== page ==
A motorcyclist braving freezing weather conditions to commute to work, was warm solely in his thoughts for a brief moment, as he realised that his organ donorship card meant that someone may benefit if he should die on any one of the many ice covered bends and junctions on the way to work.

Over the past few days temperatures have plummeted to as low as minus 13 degrees, with Rochdale seeing lows of minus 6 degrees and snow fall across the weekend. This week there is still snow on the hills and grassy areas and the added hazard of black ice on paths and roads. Whilst many workers rise earlier in the morning to heat up their cars and scrape ice off the windscreen, the motorcyclist is busy putting on a pair of tights under their trousers, double bagging their socks and praying to any God that may be listening for a safe journey.

We asked Johnathan Gregson why he is braving the icy roads and sub-zero temperatures, he said
“Its more necessity than preference for me, I don’t have a car and my office is 12 miles away.” We asked if Mr Gregson’s employer undertakes a duty of care and makes any provisions for him; “Well, not as such, but they do send out one of the secretaries to spray De-icer on my gloves, boots and arse so I can get off the bike.”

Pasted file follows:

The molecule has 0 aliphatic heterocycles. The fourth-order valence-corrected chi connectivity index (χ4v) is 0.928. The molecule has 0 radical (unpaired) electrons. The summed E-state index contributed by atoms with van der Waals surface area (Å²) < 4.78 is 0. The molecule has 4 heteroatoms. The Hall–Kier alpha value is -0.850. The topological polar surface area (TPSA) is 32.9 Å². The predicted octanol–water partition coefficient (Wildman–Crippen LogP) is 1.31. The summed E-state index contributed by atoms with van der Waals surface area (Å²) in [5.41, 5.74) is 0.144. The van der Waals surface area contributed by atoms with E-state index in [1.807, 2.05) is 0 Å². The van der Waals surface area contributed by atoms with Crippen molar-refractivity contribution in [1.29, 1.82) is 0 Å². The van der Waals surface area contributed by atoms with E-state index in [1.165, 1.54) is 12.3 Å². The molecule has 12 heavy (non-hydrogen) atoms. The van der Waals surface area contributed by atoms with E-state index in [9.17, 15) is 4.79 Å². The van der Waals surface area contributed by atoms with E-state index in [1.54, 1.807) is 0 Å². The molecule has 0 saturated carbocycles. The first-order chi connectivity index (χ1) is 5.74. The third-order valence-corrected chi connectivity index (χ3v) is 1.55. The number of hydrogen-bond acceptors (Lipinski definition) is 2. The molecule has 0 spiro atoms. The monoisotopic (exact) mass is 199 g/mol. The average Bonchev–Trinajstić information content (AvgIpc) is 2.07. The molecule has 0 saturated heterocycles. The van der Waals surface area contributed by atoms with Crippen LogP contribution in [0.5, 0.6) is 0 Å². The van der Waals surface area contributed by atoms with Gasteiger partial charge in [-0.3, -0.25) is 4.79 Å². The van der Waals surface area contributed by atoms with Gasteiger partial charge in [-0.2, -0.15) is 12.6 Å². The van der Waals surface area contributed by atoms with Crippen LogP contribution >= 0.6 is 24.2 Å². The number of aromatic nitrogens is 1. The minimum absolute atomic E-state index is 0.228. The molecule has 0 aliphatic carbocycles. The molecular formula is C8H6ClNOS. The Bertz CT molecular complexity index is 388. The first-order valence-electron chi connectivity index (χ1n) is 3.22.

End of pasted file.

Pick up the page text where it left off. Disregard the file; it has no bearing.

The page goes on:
Janice Barton watched in terror as her 17 year old son bid her goodbye this morning as he left to go to college.

“I’m not sure what was screaming louder, the two-stroke engine of the 50cc scooter trying to hit 5000revs from cold, or my son as he fishtailed down the road towards the T-junction.”

We caught up with another motorcyclist, Richard Sixsmith during his commute home.

“It’s bloody cold, it’s slippy , snot and tears freeze to your face, you lose all sensation; well, other than sheer biting sting on any piece of skin not wrapped in an inch of fabric.

“Your visor completely mists up with every breath, but if you lift it you risk having your eyes seasoned with road salt. Painted road markings and inspection covers become deadlier than Viet-Cong booby traps and to top it off, the bad car drivers now have increased braking distance, decreased visibility and a few inches of snow falling off the roofs of their cars into our paths. But we do it because we love it, there is no force of weather on earth that will stop me from loving my motorcycle.”

We asked Richard if he was ok, since we’d initially stopped not for an interview, but to check on his condition after we came across him lying prostrate in a layby, surrounded by twisted and broken pieces of his motorcycle.

“I’m not sure to be honest, I think my wrist may be broken, but it’s that cold I couldn’t feel my hands or legs before I crashed the bike anyway; is the operator still on the phone? Do they have any idea how long the ambulance will be?”

Whatever you drive, please be careful on the slippery roads folks.